Paul Volcker sounded off on critics of President Obama in an interview with CBS's Anthony Mason.
Asked whether he agrees with accusations that the president is waging class warfare by pushing for Wall Street reforms and higher taxes for the rich, Volcker said, "I don't understand the depth of that feeling. I really don't. This business that he's a great socialist and out to undermine the free enterprise system and so forth, I just think it has no connection with reality."
He balked at the notion that Obama could have taken office without going after the banks.
"How could you have a President of the United States taking office in the midst of a financial crisis and a deep recession and not be critical of the financial system? He would have been deaf, dumb and blind," he said.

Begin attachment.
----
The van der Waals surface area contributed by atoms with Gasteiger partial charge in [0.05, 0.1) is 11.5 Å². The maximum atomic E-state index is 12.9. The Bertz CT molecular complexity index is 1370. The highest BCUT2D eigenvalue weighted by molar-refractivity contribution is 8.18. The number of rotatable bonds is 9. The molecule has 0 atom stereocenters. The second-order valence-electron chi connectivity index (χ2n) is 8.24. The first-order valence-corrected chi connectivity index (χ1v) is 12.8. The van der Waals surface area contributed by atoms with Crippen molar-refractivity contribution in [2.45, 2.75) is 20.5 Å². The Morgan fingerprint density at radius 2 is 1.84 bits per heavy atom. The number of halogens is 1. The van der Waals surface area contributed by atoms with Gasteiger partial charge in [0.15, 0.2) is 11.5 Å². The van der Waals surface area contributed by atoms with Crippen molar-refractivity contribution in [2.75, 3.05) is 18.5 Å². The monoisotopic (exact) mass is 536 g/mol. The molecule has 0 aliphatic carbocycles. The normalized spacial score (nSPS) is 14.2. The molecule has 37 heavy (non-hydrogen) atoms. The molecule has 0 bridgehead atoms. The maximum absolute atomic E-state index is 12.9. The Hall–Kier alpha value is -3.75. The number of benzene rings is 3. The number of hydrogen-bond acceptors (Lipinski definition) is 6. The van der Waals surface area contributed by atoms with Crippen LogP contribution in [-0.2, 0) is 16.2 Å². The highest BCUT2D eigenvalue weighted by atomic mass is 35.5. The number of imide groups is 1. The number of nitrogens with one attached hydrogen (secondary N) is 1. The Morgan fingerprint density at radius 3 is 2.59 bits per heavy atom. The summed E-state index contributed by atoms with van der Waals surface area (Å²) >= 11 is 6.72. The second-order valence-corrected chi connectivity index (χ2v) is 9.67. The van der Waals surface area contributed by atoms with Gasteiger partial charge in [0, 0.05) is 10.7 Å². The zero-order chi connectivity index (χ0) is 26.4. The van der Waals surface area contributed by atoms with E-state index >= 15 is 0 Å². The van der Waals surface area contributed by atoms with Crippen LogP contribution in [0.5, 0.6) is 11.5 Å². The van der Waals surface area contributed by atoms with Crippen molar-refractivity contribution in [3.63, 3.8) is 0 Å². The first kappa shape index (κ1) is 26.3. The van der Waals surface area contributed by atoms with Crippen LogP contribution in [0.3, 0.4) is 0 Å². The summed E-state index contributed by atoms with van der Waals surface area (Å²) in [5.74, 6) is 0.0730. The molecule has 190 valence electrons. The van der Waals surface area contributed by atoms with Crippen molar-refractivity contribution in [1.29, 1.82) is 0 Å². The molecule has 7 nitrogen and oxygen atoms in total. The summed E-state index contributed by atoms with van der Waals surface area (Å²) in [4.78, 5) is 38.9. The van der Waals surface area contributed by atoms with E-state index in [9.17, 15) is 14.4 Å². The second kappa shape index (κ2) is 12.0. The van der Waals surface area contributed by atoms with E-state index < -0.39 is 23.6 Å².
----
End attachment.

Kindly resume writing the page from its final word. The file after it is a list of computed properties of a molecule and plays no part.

Volcker, former Chairman of the Federal Reserve and Obama adviser, is the namesake for "the Volcker Rule," a major provision in the Wall Street reforms that could take effect as early as this July.
Though Obama has been critical of Wall Street, a survey from the end of last year found that he had approved fewer regulations than President Bush had at the same point in his presidency.
As HuffPost's Jen Bendery reports, Wall Street executives actually thrive under President Obama. Still, most major Wall Street donations are heading to Mitt Romney, who is perceived as much friendlier to banks.